- Vesalius, Andreas
- (1514-1564)Physician and anatomist. Born in Brussels, he was the son of an apothecary who served the Emperor Charles V. After study at the University of Louvain, he began the study of medicine at Paris, where he found the traditional anatomy lectures useless. He then returned to Louvain, took a baccalaureate in medicine (1537), and moved on to the University of Padua, the premier medical faculty in Europe, where he received a medical doctor-ate later that same year. He was immediately appointed professor of surgery, with the duty of conducting anatomical dissections. His early Tabulae anatomicae sex / Six Anatomical Tables (1538), produced jointly with a pupil of the painter Titian, was based on the ancient Greek anatomist Galen, whose work relied on animal dissections. But Vesalius' experience in dissections convinced him that Galen's book, the standard textbook on anatomy, was full of errors, and he began criticizing Galen in his lectures.Beginning in 1540 he worked on a new manual of anatomy, De hu-mani corporis fabrica / On the Structure of the Human Body (1543), for which he employed a skilled German painter and woodcut en-graver, Jan Steven van Calcar (known in Italy as Giovanni Flam-mingo), whose illustrations reflect Vesalius' new anatomical discov-eries even more accurately than the book's Latin text. Vesalius also produced a shorter text for use by students, his Epitome. This book was quickly translated into German. A considerably revised Latin edition appeared in 1555. That same year, Vesalius joined the Span-ish court, where he found the scientific climate less favorable than Padua had been. In 1564 before leaving on a pilgrimage to the Holy Land, he accepted reappointment to the faculty at Padua, but he died on the return trip later that same year. His De fabrica is generally re-garded as the first significant step toward abandonment of the au-thority of Galen and the introduction of new material based on direct experimentation.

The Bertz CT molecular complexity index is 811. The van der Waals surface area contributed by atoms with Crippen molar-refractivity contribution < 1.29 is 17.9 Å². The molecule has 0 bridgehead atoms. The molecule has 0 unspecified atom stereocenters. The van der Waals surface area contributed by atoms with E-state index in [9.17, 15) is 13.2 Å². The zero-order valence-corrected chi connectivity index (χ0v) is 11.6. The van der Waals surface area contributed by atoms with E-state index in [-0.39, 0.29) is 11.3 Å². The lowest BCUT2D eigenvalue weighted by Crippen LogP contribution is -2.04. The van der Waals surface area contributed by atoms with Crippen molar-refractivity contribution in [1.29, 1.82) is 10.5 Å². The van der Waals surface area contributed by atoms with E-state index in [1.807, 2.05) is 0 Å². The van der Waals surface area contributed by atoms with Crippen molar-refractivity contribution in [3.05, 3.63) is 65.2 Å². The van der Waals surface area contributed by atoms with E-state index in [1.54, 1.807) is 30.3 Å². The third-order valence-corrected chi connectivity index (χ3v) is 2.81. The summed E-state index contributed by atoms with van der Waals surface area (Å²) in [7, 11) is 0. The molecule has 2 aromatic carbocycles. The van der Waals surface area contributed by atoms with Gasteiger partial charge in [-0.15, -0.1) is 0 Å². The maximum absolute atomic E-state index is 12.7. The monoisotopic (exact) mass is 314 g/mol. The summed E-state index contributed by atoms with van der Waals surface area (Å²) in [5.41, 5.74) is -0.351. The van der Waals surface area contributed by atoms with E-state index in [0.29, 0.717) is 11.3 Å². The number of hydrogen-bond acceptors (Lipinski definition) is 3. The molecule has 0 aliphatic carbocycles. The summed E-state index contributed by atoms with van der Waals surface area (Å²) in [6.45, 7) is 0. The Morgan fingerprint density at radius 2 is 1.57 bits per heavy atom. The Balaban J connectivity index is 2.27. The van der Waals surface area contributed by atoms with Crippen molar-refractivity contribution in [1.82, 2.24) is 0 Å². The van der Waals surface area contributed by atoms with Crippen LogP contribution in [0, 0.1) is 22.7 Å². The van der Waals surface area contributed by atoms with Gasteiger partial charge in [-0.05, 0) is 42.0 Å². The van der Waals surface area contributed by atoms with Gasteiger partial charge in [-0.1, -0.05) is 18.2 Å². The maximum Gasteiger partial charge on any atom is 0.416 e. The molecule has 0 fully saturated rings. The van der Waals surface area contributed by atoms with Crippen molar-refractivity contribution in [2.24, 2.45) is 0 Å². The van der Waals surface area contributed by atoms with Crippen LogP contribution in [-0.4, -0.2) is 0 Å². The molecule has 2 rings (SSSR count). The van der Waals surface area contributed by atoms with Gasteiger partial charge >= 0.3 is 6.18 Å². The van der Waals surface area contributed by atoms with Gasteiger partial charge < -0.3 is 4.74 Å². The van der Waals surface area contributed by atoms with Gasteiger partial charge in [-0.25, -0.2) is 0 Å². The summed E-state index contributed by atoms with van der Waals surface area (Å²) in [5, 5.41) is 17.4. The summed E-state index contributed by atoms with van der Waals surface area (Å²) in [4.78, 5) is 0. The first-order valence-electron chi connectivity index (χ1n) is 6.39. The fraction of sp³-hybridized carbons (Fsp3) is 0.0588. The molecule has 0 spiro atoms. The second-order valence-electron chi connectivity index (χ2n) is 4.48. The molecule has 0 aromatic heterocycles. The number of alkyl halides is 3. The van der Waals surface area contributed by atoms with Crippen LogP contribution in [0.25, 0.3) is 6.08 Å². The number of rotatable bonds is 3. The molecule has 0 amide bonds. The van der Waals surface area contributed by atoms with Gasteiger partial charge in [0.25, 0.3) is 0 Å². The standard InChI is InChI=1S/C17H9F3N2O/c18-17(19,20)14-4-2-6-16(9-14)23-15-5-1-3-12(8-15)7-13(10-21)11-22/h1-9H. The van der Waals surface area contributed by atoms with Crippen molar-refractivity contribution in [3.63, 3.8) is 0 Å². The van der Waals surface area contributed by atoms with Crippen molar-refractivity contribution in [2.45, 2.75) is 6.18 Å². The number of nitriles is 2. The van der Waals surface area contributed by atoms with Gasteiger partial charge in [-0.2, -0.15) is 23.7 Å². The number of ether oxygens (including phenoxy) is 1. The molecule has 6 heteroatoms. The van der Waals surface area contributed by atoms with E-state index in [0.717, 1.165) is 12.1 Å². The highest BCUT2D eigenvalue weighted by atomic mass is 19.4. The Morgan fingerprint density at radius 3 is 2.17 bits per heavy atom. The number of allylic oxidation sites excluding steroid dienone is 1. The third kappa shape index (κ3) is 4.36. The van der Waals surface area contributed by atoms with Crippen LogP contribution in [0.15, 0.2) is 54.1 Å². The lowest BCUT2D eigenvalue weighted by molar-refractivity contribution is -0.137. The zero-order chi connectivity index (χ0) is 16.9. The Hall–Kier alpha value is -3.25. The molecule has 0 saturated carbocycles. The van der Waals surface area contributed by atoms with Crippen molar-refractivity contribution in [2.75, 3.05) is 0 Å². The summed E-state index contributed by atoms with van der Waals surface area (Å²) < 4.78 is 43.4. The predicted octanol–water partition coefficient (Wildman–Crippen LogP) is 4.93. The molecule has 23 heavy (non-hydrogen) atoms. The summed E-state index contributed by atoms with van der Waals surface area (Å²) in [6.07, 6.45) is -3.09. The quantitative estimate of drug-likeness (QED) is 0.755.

Historical Dictionary of Renaissance. Charles G. Nauert. 2004.